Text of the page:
This is also similar to Jeremiah [10:12]. Wisdom, personified as a woman, is cast as God’s agent of creation in the Old Testament.

How is this consistent with the New Testament teaching about Jesus? We need a little more backdrop to answer that question.

About 250 years before Jesus, Jewish theologians equated the Torah with wisdom mainly because torah was also a grammatically feminine word in Hebrew and the Torah made one wise. This meant that, to many Jews, the Torah (Wisdom) was divine. Again taken from the Septuagint:

Sirach 24:1-3, 22 – “Wisdom praises herself, and tells of her glory’ in the midst of her people. In the assembly of the Most High she opens her mouth, and in the presence of his hosts she tells of her glory: I came forth from the mouth of the Most High, and covered the earth like a mist’…All this is the book of the covenant of the Most High God, the law that Moses commanded us.”

Wisdom of Solomon 9:1, 4, 10, 18 –“God of my ancestors and Lord of mercy…give me the wisdom that sits by your throne…Send her forth from the holy heavens, and from the throne of your glory’ send her…that I may learn what is pleasing to you…and people were taught what pleases you, and were saved by wisdom.

For these writers, the word spoken by God at the creation in Genesis 1:3 was Wisdom—the word of the Torah. Proverbs [8:22] cast this spoken Wisdom as a living divine entity, whose instruction would later be written down by Moses. Wisdom (Torah) was God’s agent of creation and even the Savior for Jewish theology.

The New Testament writers had another view. Paul’s description of Jesus as “the Wisdom of God” (l Corinthians [1:24], 30) and God’s agent of creation was a theological jolt to Jewish ears. It places Paul’s struggle to articulate the gospel “apart from the law (Torah)” in an entirely new light (Romans [3:21]). Defining Wisdom as Jesus was another way for Paul to say that Jesus was indeed the Word of creation, the agent at God’s right hand, as John had as well (John 1:1-4). That also meant that Jesus was Wisdom (Torah), the means of salvation. In fact, Jesus asserts that He is the fulfillment of Wisdom (Torah) (Matthew [5:17]-20). It was Jesus who radiated God’s character to humankind as the bearer of salvation. Along with Paul and John, the author of Hebrews articulated this startling view by calling Jesus “The Son radiates God’s own glory.”

QUICK BIT: Proverbs 8 and the identification of Jesus with Wisdom was a controversial issue for the early church. In the debates at the Council of Nicea, those who believed Jesus to be God’s first creation sought affirmation in Proverbs 8:22, where the Lord brought forth Wisdom. The phrase “formed me from the beginning” is a Hebrew verb (qanah) that can be used for creation as we see in Psalms 139:13, “You made all the delicate, inner parts of my body and knit me together in my mother’s womb” and Genesis [14:19], 22 (“creator of heaven and earth”). Some translations have possessor instead of creator which is a possible translation. The interpretation of this verb was a factor in the distinction between the “begotten, not made” language of the Nicene Creed.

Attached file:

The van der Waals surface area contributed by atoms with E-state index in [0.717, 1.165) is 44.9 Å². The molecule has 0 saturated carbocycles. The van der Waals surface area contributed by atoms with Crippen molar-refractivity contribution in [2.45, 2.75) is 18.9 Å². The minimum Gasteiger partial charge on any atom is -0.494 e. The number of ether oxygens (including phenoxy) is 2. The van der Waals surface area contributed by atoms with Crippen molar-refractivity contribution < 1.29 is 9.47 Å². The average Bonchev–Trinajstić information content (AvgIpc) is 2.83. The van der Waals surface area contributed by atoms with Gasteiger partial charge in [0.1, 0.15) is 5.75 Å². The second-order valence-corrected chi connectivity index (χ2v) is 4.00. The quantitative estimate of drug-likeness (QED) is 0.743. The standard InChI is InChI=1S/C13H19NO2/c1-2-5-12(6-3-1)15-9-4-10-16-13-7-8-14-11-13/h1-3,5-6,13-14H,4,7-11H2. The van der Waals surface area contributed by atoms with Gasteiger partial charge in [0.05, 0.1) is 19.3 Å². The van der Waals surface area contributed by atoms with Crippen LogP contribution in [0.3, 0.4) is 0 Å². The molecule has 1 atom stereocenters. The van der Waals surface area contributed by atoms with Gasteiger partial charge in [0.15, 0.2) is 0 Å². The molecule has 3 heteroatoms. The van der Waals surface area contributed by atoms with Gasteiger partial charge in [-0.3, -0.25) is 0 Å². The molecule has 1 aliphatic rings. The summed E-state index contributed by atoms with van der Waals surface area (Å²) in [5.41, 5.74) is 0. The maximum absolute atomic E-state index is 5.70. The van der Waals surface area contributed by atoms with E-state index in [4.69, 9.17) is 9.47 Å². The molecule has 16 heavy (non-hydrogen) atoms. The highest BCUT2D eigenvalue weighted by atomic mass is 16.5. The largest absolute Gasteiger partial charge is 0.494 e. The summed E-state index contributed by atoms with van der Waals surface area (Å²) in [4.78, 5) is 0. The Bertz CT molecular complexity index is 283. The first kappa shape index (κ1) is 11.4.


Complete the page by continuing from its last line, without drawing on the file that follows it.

Since Wisdom is a personification of an attribute of God, the key questions are “Was there ever a time when God did not have Wisdom? If so, how then can God be God?” It would be unthinkable to the biblical writer for the God of Israel to lack wisdom at some point. Wisdom is eternal since God (with His attributes) is eternal—“brought forth” as the agent of creation.

That will conclude our essay for this week. Next Wisdom Wednesday we will continue in the New Testament as we look at Dr. Heiser’s next essay titled “Baptism as Spiritual Warfare.” I believe you will find this another interesting topic to consider as we build our Biblical worldview.

Tomorrow we will continue with our 3-minute humor nugget that will provide you with a bit of cheer and help you to lighten up and live a rich and satisfying life. So encourage your friends and family to join us and then come along with us tomorrow for another day of our Wisdom-Trek, Creating a Legacy.

If you would like to listen to any of our past 1060 treks or read the Wisdom Journal, they are available at Wisdom-Trek.com. I encourage you to subscribe to Wisdom-Trek on your favorite podcast player so that each day’s trek will be downloaded automatically.

Thank you so much for allowing me to be your guide, mentor, and most of all your friend as I serve you through the Wisdom-Trek podcast and journal.

As we take this trek together, let us always:

  1. Live Abundantly (Fully)
  2. Love Unconditionally
  3. Listen Intentionally
  4. Learn Continuously
  5. Lend to others Generously
  6. Lead with Integrity
  7. Leave a Living Legacy Each Day

I am Guthrie Chamberlain reminding you to Keep Moving Forward, Enjoy Your Journey, and Create a Great Day Everyday! See you tomorrow!